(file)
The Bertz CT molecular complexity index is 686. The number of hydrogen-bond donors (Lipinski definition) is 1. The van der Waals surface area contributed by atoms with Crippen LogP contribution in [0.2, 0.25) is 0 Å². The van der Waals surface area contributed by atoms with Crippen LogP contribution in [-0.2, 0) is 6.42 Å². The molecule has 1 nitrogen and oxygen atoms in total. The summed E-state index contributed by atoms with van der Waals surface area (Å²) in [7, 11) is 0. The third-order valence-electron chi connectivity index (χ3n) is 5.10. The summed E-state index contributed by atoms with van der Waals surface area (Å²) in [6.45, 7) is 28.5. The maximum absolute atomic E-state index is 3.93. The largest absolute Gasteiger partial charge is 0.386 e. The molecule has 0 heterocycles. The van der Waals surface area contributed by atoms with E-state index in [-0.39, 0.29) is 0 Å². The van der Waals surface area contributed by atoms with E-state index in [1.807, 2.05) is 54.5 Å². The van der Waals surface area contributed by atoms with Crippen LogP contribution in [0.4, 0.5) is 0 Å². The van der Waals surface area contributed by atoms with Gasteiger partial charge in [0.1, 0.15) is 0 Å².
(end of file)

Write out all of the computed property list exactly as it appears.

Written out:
The Bertz CT molecular complexity index is 686. The number of hydrogen-bond donors (Lipinski definition) is 1. The van der Waals surface area contributed by atoms with Crippen LogP contribution in [0.2, 0.25) is 0 Å². The van der Waals surface area contributed by atoms with Crippen LogP contribution in [-0.2, 0) is 6.42 Å². The molecule has 1 nitrogen and oxygen atoms in total. The summed E-state index contributed by atoms with van der Waals surface area (Å²) in [7, 11) is 0. The third-order valence-electron chi connectivity index (χ3n) is 5.10. The summed E-state index contributed by atoms with van der Waals surface area (Å²) in [6.45, 7) is 28.5. The maximum absolute atomic E-state index is 3.93. The largest absolute Gasteiger partial charge is 0.386 e. The molecule has 0 heterocycles. The van der Waals surface area contributed by atoms with E-state index in [-0.39, 0.29) is 0 Å². The van der Waals surface area contributed by atoms with E-state index in [1.807, 2.05) is 54.5 Å². The van der Waals surface area contributed by atoms with Crippen LogP contribution in [0.4, 0.5) is 0 Å². The van der Waals surface area contributed by atoms with Gasteiger partial charge in [0.1, 0.15) is 0 Å².